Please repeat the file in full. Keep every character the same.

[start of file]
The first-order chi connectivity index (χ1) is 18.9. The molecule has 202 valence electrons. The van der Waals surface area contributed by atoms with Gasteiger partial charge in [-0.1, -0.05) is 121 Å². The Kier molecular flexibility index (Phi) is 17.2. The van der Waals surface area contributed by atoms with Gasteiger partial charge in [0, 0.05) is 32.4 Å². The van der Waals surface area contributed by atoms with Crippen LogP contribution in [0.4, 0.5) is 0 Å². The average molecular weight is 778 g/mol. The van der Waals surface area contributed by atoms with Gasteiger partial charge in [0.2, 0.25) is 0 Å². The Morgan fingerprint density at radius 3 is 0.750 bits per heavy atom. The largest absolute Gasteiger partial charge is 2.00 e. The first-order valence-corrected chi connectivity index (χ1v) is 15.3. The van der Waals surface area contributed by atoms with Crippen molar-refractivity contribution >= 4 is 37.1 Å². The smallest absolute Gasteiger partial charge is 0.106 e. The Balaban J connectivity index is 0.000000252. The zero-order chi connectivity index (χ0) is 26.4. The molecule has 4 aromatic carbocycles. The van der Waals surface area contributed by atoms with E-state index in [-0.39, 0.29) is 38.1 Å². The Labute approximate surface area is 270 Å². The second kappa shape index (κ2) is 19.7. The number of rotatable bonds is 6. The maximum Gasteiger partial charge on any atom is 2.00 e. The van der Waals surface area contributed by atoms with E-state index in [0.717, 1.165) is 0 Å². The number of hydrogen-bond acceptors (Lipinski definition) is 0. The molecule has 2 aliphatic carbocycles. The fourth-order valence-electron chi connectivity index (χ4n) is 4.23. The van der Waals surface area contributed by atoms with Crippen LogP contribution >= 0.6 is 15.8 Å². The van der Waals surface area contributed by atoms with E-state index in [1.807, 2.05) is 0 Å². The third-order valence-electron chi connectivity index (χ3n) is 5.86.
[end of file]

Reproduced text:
The first-order chi connectivity index (χ1) is 18.9. The molecule has 202 valence electrons. The van der Waals surface area contributed by atoms with Gasteiger partial charge in [-0.1, -0.05) is 121 Å². The Kier molecular flexibility index (Phi) is 17.2. The van der Waals surface area contributed by atoms with Gasteiger partial charge in [0, 0.05) is 32.4 Å². The van der Waals surface area contributed by atoms with Crippen LogP contribution in [0.4, 0.5) is 0 Å². The average molecular weight is 778 g/mol. The van der Waals surface area contributed by atoms with Gasteiger partial charge in [0.2, 0.25) is 0 Å². The Morgan fingerprint density at radius 3 is 0.750 bits per heavy atom. The largest absolute Gasteiger partial charge is 2.00 e. The first-order valence-corrected chi connectivity index (χ1v) is 15.3. The van der Waals surface area contributed by atoms with Crippen molar-refractivity contribution >= 4 is 37.1 Å². The smallest absolute Gasteiger partial charge is 0.106 e. The Balaban J connectivity index is 0.000000252. The zero-order chi connectivity index (χ0) is 26.4. The molecule has 4 aromatic carbocycles. The van der Waals surface area contributed by atoms with E-state index in [-0.39, 0.29) is 38.1 Å². The Labute approximate surface area is 270 Å². The second kappa shape index (κ2) is 19.7. The number of rotatable bonds is 6. The maximum Gasteiger partial charge on any atom is 2.00 e. The van der Waals surface area contributed by atoms with E-state index in [0.717, 1.165) is 0 Å². The number of hydrogen-bond acceptors (Lipinski definition) is 0. The molecule has 2 aliphatic carbocycles. The fourth-order valence-electron chi connectivity index (χ4n) is 4.23. The van der Waals surface area contributed by atoms with Crippen LogP contribution >= 0.6 is 15.8 Å². The van der Waals surface area contributed by atoms with E-state index in [1.807, 2.05) is 0 Å². The third-order valence-electron chi connectivity index (χ3n) is 5.86.